In most cases, the %Dr increases with increasing NRe until a certain value
is reached. The %Dr then decreases, which can be clearly seen for each concentration
(i.e., 100 to 400 ppm) in Fig. 2. The maximum value for the
%Dr was between 60 and 65% for the highest concentration (i.e., 400 ppm) and
for a NRe between 7000 and 10000. The minimum value for the %Dr was 1% and was
observed for a concentration of 100 ppm. Further, it can be observed that an
increase in the Re results in a gradual decrease in the %Dr.
When the NRe increases from 7000 to 10000, the degree of turbulence increases.
As the number of collisions between eddies is also increased, smaller eddies
are obtained. It is easier to suppress smaller eddies with polymer additives
than larger eddies as the amount of energy absorbed by smaller eddies is lower.
The decrease in %Dr after it has reached a maximum value at a NRe of 10000 is
due to a low ratio between additive concentration and degree of turbulence.
For a low ratio, the polymeric structure of polysaccharides is easy to break.
This results in a drastic reduction in the %Dr value. These results agrees well
with most of the published results for all the drag reducing agents introduced
where it agrees well with the results published by Virk (1975),
Ptasinski et al., (2001), Escudier
et al. (2009), Suali et al. (2010)
and JapperJaafar et al. (2009).
The results of the drag reduction experiment for Aloe Vera as a function of
additive concentration and NRe are shown in Fig. 3. It can
be seen that the drag reduction continuously increases until it reaches the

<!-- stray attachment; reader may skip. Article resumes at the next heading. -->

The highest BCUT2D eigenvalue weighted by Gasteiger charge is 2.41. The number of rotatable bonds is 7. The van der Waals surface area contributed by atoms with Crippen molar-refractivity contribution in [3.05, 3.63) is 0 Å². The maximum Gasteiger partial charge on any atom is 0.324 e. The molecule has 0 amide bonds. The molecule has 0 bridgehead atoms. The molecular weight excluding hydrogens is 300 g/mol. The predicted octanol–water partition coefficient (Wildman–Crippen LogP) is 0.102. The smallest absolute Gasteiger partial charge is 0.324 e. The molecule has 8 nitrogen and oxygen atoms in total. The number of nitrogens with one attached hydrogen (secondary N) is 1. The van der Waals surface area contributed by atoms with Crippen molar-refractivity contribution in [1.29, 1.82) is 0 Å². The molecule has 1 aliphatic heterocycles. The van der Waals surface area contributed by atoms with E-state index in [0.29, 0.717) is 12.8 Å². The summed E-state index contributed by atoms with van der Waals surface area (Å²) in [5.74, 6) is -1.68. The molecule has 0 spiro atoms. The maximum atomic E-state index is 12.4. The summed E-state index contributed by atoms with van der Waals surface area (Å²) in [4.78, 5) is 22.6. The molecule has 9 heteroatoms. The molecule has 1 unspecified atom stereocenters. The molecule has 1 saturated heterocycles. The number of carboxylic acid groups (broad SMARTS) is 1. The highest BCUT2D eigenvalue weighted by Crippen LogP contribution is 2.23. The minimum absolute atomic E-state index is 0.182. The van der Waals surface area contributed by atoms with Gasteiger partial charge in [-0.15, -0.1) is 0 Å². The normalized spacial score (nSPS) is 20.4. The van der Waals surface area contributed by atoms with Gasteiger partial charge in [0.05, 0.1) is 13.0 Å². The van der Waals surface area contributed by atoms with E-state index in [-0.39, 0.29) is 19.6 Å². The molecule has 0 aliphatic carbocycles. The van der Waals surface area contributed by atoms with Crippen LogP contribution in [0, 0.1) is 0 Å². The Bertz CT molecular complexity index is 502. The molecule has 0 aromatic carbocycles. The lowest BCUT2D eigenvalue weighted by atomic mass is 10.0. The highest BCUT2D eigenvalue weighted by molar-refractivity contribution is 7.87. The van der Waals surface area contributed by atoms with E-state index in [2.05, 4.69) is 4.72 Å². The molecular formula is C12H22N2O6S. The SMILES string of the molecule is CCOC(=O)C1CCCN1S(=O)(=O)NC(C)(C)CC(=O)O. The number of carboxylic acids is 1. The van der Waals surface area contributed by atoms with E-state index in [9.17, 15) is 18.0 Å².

maximum concentration of 40 ppm. It can also be seen that for each concentration,
the highest drag reduction percentage was obtained for a NRe of 7736. The highest
drag reduction was obtained for a concentration of 400 ppm and a NRe between
7000 and 10000.

Fig. 3: 
Effect of the additive concentration on the drag reduction
percentage for various Reynolds numbers, with D = 0.0245 m and L = 2.0 m 
The highest value was 62% and the lowest value was 2%, which was obtained
for a NRe of 30945.
These results indicate that increasing the additive concentration means increasing
the turbulence spectrum that is under the drag reducer effect. This may be due
to the increase in the number of polymeric molecules that influences the strength
of the degree of turbulence which will lead to the increase in the drag reduction
efficiency. These results agrees well with the results published by Virk
(1975), JapperJaafar et al. (2009), Cho
et al. (2007), Wei et al. (2009) and
Bari et al. (2008).
Figure 4 represents the %Dr as a function of the pipe length.
Thus, it is a representation of the relation between the stability of the extracted
polymer against the shear forces and the degree of turbulence inside the pipe.
It is clear that the efficiency of the additive reaches maximum operating values
after a certain distance. The optimum drag reduction (%Dr is 30%) was observed
at a pipe length of 1.0 m. The %Dr decreased for longer distances and the effect
of shear degradation started to appear. Indeed, the polymer molecules were subjected
to shear forces for a longer period of time, resulting in a loss of efficiency.
To explain this behaviour, it is very important to understand the relation
between the degree of turbulence, the pipe length, the additive concentration